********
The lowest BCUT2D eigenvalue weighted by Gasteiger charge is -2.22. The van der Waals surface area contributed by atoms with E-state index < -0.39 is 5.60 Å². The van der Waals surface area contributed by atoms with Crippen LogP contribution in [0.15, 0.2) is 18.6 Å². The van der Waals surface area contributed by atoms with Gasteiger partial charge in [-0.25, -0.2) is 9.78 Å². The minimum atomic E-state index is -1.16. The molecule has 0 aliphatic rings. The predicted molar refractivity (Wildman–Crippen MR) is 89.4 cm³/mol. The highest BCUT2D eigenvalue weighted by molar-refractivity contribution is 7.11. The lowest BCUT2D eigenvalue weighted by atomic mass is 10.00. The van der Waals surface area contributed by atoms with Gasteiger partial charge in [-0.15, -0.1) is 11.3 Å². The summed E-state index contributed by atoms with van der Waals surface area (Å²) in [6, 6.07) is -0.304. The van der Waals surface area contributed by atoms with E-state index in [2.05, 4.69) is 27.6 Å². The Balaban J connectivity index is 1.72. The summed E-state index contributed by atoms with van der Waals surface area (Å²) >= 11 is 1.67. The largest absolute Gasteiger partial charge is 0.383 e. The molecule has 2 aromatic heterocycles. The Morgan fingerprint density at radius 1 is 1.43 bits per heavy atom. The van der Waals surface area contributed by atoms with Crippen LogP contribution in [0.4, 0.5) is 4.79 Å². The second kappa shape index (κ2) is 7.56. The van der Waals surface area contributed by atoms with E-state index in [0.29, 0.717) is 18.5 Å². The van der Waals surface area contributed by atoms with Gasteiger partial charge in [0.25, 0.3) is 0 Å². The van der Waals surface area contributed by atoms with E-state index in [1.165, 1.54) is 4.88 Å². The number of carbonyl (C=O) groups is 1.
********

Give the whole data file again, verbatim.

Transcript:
The lowest BCUT2D eigenvalue weighted by Gasteiger charge is -2.22. The van der Waals surface area contributed by atoms with E-state index < -0.39 is 5.60 Å². The van der Waals surface area contributed by atoms with Crippen LogP contribution in [0.15, 0.2) is 18.6 Å². The van der Waals surface area contributed by atoms with Gasteiger partial charge in [-0.25, -0.2) is 9.78 Å². The minimum atomic E-state index is -1.16. The molecule has 0 aliphatic rings. The predicted molar refractivity (Wildman–Crippen MR) is 89.4 cm³/mol. The highest BCUT2D eigenvalue weighted by molar-refractivity contribution is 7.11. The lowest BCUT2D eigenvalue weighted by atomic mass is 10.00. The van der Waals surface area contributed by atoms with Gasteiger partial charge in [-0.15, -0.1) is 11.3 Å². The summed E-state index contributed by atoms with van der Waals surface area (Å²) in [6, 6.07) is -0.304. The van der Waals surface area contributed by atoms with E-state index in [2.05, 4.69) is 27.6 Å². The Balaban J connectivity index is 1.72. The summed E-state index contributed by atoms with van der Waals surface area (Å²) >= 11 is 1.67. The largest absolute Gasteiger partial charge is 0.383 e. The molecule has 2 aromatic heterocycles. The Morgan fingerprint density at radius 1 is 1.43 bits per heavy atom. The van der Waals surface area contributed by atoms with Crippen LogP contribution in [0.4, 0.5) is 4.79 Å². The second kappa shape index (κ2) is 7.56. The van der Waals surface area contributed by atoms with E-state index in [0.29, 0.717) is 18.5 Å². The van der Waals surface area contributed by atoms with Gasteiger partial charge in [0.25, 0.3) is 0 Å². The van der Waals surface area contributed by atoms with E-state index in [1.165, 1.54) is 4.88 Å². The number of carbonyl (C=O) groups is 1.